Last week I discuss a hypothetical, but realistic, scenario where our driver, Dave, hit a neighbor’s car on the way home after enjoying an afternoon barbeque with friends. Dave had had a few beers so he worried that if he stopped and reported the accident, he might also end up with a DUI.I wouldn’t advise anyone to do what Dave did, but he decided to drive home and avoid the consequences.
Unfortunately for Dave, his neighbor, Millicent, witnessed Dave backing up and driving off after he hit the car. When she saw the damage done to the car and believing she recognized Dave as the culprit, she called the police. When the police arrive, Dave runs upstairs and his wife answered the door. She denied any knowledge of the accident even though there was damage to their car now parked in their driveway that was consistent with the neighbor’s report. Dave’s wife even went so far in her attempts to protect her husband to say that she had just brought the car home after running errands. She denied the police request to search the house. The police, believing that Dave was inside, searched anyway and found Dave. Dave was arrested and later charged with DUI, hit and run, evading arrest, and DUI test refusal. Dave might be in trouble… or maybe not.
If the search of Dave’s house without an arrest was unlawful, the evidence obtained subsequent to the arrest must be suppressed. If the evidence is suppressed, there is no case against him. (The hit and run might survive but the other charges would not.) Was the search unlawful?
The prosecution will certainly argue that the search of Dave’s house without a warrant was lawful based on the exception known as “exigent circumstance.” This exception allows a warrantless search if the police can establish that they had probable cause to believe that evidence of the crime will be found during the search and that without immediately securing that evidence, it may be destroyed. In the search of Dave’s house, the prosecution might argue that they had probable cause to believe Dave hit the neighbor’s car and that he had been drinking when he did so. If they had to take the time to get a search warrant, they might argue, his BAC would dissipate and the evidence that he had been drinking would be lost. Now you might observe that this is a stretch. Why would the police have probable cause to believe Dave and been drinking (and driving)? They might argue that the neighbor’s observations coupled with his evasion strongly suggest he had something more to hide than just accidently causing a dent in his neighbor’s car.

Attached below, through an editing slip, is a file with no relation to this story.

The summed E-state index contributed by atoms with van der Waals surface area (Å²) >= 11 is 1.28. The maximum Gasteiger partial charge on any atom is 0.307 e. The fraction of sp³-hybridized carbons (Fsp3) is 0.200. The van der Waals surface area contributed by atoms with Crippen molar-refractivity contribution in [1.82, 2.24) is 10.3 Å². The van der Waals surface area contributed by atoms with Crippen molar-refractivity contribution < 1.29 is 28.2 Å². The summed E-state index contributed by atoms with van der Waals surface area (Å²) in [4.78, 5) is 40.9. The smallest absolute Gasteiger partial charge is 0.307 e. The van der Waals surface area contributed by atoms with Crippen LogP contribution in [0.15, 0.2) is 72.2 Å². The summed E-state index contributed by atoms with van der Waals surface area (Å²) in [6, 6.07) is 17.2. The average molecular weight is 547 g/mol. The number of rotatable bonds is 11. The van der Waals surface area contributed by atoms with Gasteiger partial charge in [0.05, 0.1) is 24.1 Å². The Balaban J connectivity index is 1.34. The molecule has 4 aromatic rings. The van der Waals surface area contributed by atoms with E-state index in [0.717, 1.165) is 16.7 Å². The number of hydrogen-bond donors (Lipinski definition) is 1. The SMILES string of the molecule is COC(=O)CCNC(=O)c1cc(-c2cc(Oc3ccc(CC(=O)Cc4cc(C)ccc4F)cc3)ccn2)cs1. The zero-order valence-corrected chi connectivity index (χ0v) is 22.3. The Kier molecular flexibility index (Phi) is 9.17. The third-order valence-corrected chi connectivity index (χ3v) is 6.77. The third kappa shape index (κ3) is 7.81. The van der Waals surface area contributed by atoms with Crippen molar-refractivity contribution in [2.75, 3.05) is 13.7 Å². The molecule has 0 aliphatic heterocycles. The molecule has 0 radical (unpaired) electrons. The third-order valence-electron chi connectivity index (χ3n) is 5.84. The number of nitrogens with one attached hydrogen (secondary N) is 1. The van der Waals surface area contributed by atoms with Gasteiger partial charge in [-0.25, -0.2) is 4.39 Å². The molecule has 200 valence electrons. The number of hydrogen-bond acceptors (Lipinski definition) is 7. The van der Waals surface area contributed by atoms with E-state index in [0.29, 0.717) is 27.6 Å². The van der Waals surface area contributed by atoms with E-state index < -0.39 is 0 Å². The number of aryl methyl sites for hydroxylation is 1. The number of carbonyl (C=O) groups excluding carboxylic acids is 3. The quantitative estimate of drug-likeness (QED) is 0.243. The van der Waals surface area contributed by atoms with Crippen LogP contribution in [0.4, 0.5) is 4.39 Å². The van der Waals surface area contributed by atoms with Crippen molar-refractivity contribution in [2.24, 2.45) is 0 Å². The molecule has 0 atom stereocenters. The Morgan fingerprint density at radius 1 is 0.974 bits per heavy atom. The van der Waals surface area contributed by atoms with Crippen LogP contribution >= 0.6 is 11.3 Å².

If the prosecution makes this argument, the motion to suppress may very well be granted. Why? Well, to begin with, the officers’ claim of probable cause to believe Dave had been drinking (and therefore there were exigent reasons for the search, i.e. to preserved that evidence) is very weak. The Ninth Circuit considered a case with similar facts and held that the claim of a witness (here, neighbor Millicent) is not enough; the police have a duty to further investigate before establishing probable cause. Furthermore, the if the police base their probable cause on a suspicion that Dave had been drinking and they had no other evidence to corroborate that, they have not established probable cause. Probable cause requires that the facts known to the police officers “are sufficient to warrant a man of reasonable prudence in the belief that contraband or evidence of a crime will be found.” (Ornelas v. United States,517 U.S. 690, 696 (1996.)
Oh, but not so fast. As the courts often do, the California Supreme Court came to a different conclusion. That court held that it is lawful for the police to conduct a warrantless search in a person’s home to investigate misdemeanor drunk driving. The Ninth Circuit’s opinion was not altered by that conclusion and given that it is a higher court, Dave still has a good defense.
The prosecution might still have another “trick” up its sleeve by arguing that the warrantless search was conducted under the emergency exception. Under that exception, the police in their “community caretaker” role may conduct a warrantless search in an emergency situation where they have “reasonable grounds” to believe there is an immediate medical emergency. Those grounds must be objectively reasonable. The police could claim that because they had reason to believe Dave was involved in a vehicle accident, he may be injured. This argument is even weaker than the exigent circumstances argument but the prosecution often pulls this one out of their hat.
Dave may still face the hit and run charges and perhaps an evading arrest charge, but his DUI charges are likely to be dismissed.
But the truth is, trial courts don’t always make the obvious decision. Sometimes even when an argument on a motion to suppress looks airtight, the court denies it. If the court decides that the search was lawful, an ancillary question is: Can the police arrest Dave for misdemeanor DUI if they did not see him driving? Generally, an officer cannot arrest someone on a misdemeanor charge unless they witness the crime. But as we shall learn in next week’s post, there are many exceptions to that law.
Orange County DUI defense attorney William Weinberg has been defending individuals charged with DUI or DUI-related offenses for 25 years. He is passionate about preserving his clients’ rights. You may contact him for a complimentary consultation by calling him at his Irvine office, 949-474-8008, or by emailing him at firstname.lastname@example.org.